Using English Eating Idioms

Written by Meryem Kennedy

Meryem has worked with students of all ages from all over the world. As a teacher for over 25 years, she has taught at high schools, universities, colleges, and language institutions, in addition to private tutoring. Her education includes three university degrees: English Teaching, Applied Linguistics, and Teaching English to Speakers of Other Languages (TESOL).


Do you gobble up your food or snarf it down?

We are enjoying nice fall weather now that it is November, which brings to mind a holiday that brings family and friends together in the United States.

On the fourth Thursday of every November, we celebrate Thanksgiving Day. Most American families typically eat a big dinner or a “feast” on Thanksgiving. It consists of roasted turkey, stuffing, mashed potatoes, gravy, vegetables, and pumpkin pie.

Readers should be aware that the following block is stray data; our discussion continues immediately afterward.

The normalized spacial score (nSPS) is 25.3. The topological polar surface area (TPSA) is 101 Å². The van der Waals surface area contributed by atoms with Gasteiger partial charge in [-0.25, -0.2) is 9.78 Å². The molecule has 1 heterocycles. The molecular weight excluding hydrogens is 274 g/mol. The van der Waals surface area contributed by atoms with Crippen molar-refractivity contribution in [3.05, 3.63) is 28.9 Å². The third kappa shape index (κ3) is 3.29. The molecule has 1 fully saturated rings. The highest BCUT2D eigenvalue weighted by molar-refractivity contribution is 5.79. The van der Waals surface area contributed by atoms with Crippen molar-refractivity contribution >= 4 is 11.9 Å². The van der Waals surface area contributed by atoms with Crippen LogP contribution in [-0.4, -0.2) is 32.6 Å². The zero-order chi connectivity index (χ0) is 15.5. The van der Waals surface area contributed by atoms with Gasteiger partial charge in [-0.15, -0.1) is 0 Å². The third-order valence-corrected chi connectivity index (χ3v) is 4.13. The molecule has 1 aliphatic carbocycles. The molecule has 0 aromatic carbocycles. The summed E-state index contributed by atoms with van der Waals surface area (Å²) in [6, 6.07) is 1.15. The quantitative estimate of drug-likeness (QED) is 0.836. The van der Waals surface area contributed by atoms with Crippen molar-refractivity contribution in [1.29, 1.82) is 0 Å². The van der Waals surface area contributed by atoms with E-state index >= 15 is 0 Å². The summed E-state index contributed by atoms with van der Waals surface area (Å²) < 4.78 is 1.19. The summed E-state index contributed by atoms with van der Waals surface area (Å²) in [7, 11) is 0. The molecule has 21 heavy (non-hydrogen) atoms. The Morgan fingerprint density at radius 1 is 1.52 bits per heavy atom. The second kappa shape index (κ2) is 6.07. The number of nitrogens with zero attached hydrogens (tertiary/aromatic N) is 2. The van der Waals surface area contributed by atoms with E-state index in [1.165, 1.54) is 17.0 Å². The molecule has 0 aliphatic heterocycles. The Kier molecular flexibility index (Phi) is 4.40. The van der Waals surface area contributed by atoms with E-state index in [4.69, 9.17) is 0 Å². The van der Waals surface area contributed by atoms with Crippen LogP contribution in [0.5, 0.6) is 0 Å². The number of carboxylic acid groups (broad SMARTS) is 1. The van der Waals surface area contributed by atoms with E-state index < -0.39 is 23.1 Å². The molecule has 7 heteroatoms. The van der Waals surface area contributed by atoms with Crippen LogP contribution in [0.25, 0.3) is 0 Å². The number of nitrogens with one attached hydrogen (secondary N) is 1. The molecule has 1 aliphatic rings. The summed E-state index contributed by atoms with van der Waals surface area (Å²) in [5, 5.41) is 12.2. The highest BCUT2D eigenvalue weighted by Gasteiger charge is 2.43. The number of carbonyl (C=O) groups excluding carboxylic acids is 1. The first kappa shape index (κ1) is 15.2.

It is hard to resist the great food available at the Thanksgiving meal, so some of us eat a lot. Then we complain about eating too much and too fast because we feel uncomfortable.

There are some special idioms we can use to describe the act of eating during the Thanksgiving meal or on any other occasion.

In this video, I explain some idioms we use to describe either eating a lot and greedily, eating fast, eating slow and little.

Now you can sound like a pro when you describe the way we eat using these idioms. I encourage you to step into the world of figurative language as you get better in English. It adds variety and imagery to our sentences.

 Just be careful when you use these idioms about other people’s eating. I am sure you would not want to hurt their feelings or offend them!

 Remember I can help you reach your goals faster as a mentor and a coach.


The Video



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